Our August MeetUp brought together three amazing founders from the food and drink industry for a buffet of advice and stories from their own experiences.
Dominique woolf, founder of The Woolf’s Kitchen
Fabian Clark, co-founder of Quarter Gin
Andy Young, business manager of Black Milk
Host Ben Keene made sure he went in for seconds when it came to asking our panellists questions. The recording of the session is available to watch back on our YouTube, but here’s the top takeaways of what was served up on the night.
Taking the first bite of business
The first step is quite often the hardest one, so were our founders all eager to get into the nitty gritty of starting up?
Dominique opened up about how the idea of The Woolf’s kitchen came to her when a sauce made by her Thai auntie “sparked excitement” and “blew her away”.
“I knew I needed a new career, and after a lot of soul searching I realised it was food. I was always obsessed by food and I was most happy in the kitchen creating and concocting.''
But was it a straight path to success?
“Instead of going straight into it,” Dominique explains, “I kind of procrastinated. I decided to go to Leeds Cookery School to immerse myself because I knew I also wanted to be a food writer. But my plan was to do the food writing, develop that whilst developing a product and somehow the two would merge and make something great.”
Andy dished out how his idea was based on “the nostalgia of looking back to your childhood”.
“As a brand, experience is everything. It’s the service you have, it’s the food you eat, it's your senses, your smells, your vision, what you hear. We wanted, in a good way, a sensory overload, so you’re just left with a wow.”
Black Milk has since become a viral sensation, sprouting imitation all over the UK.
“We started as a cereal cafe and then it worked so well immediately that we added a seating area. It just initially got the support from the community and we made sure we shared our story online, through social media and the press.”
The food and drink industry can definitely give founders a grilling sometimes, with high competition and so many variables which can change and disrupt supply and demand, how do they keep it sweet?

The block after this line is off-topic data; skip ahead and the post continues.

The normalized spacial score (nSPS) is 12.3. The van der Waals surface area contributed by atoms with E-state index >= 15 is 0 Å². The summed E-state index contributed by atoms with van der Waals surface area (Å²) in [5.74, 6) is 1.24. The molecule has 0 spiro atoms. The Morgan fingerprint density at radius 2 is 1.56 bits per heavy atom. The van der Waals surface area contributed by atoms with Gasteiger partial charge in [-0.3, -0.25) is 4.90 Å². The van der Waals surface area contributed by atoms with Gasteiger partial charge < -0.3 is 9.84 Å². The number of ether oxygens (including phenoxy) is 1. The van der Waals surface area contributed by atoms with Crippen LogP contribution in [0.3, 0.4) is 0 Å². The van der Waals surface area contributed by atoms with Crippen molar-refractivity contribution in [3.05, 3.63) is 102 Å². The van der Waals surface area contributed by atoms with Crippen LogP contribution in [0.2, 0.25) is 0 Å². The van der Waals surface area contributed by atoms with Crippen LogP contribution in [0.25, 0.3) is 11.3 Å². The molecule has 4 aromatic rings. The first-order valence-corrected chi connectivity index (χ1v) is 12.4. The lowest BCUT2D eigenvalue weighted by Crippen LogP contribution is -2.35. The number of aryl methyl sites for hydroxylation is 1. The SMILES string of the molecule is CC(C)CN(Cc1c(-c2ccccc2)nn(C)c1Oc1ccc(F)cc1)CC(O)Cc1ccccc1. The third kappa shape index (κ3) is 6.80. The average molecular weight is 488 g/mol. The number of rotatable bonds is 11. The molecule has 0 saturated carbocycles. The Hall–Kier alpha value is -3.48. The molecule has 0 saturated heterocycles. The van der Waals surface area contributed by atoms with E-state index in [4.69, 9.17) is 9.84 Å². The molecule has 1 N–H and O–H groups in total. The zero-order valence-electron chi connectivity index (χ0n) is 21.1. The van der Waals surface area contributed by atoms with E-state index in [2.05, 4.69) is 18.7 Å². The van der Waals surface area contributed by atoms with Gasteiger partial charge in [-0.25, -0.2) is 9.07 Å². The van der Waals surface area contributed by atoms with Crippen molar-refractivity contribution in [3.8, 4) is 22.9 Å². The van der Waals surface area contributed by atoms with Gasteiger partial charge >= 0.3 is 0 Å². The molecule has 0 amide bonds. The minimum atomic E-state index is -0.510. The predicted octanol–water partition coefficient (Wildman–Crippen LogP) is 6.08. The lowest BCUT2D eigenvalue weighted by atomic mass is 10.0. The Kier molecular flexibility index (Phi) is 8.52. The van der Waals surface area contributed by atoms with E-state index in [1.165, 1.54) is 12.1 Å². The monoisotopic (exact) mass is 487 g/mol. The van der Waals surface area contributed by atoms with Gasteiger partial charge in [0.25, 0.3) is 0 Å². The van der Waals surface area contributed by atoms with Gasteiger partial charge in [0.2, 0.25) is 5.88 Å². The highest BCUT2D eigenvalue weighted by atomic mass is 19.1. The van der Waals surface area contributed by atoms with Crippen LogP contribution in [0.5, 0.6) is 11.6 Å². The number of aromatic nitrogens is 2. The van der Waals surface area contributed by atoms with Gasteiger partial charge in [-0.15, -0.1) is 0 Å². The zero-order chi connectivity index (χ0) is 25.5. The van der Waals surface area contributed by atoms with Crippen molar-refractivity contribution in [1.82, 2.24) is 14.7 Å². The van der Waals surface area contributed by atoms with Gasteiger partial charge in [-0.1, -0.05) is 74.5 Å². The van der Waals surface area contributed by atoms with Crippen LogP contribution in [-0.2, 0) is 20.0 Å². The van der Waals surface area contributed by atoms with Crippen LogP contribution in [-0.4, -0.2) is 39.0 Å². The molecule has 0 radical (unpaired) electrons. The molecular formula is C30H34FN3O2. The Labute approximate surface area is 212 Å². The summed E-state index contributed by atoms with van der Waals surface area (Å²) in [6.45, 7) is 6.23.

“For me it’s that desire to keep the business at the forefront, to keep the momentum up,” said Dominique.
“I’m a bit tunnel-visioned, so I’m so focussed on getting to the next stage and building it. It’s only me in the business, so if I take my foot off the ball for a minute, it goes to pot. So for me it’s keeping that momentum up, keeping that enthusiasm and for me it’s that excitement - I want to still love what I'm doing and that passion for it. How can I keep it exciting for me as a founder?”
Fabian reflected on the bigger picture and mission of what his startup, Quarter, does.
“It’s doing something completely different,” he said, explaining how Quarter Gin is crafting out a whole new category in the spirits market.
“It’s daunting, it has its challenges and hurdles, but I find it really exciting to fundamentally change how people potentially drink and interact with spirits.”
All in the name
When building a food or drink brand, sticking out on the shelf and being memorable is high up on your priorities when you start. A brand name and identity can tell you lots about your product and the business people behind it, so how did our panellists name their startups, and why?
Andy explains that “Black Milk was consciously chosen as a brand name where we can do anything with it. We understand as we evolve as individuals, and our consumers also change, we can slowly, gradually change to provide needs in different sectors and keep it interesting for ourselves as entrepreneurs.”
“Asian flavours are big, bold, feisty. They’re fiery and it's kind of colourful, and for me the ‘Woolf’ really fits that!” Dominique revealed.
Fabian told us how quickly he and his co-founder snapped up the name for his brand.
When brainstorming the actual product, Fabian said to his co-founder “I think it should be quarter the alcohol, quarter the calories” and they settled on Quarter being the actual identity.
“It was the fastest naming decision we made so we got started working on the brand!” he confessed.
Tried and Tested
How do you know it will work and become a family favourite brand? Before you bring something to market, you need to make sure it’s popular.
Dominique told us that to test her product she first set a boundary for herself, “I gave myself a deadline, I’m a bit disorganised so I need a focus.”
She worked on three products, found a manufacturer and took it to Ally Pally, a local farmers market, and tested the concept - she sold 250 bottles! This was the indication she needed to take her startup tp the next step
Fabian initially ran a 500 person questionnaire to “really understand why people drink” and whether they would be interested in “enjoying the same drink without the consequences and without as much of the effect.”
Luckily the majority came back with yes and the data was surprising.
”Even though the 0 space is growing,” Fabian said, “over 80% who drink 0 alcohol, still consume alcohol. So they aren't trying to abstain, they're trying to moderate the amount of alcohol they’re drinking,” he said.
Andy points out that any new combinations and flavours are very customer-led, with common favourites and the specials board running the show to test out what’s trending for people’s taste buds.
Grab a ticket to our next MeetUp or relive old episodes on YouTube or our podcast.
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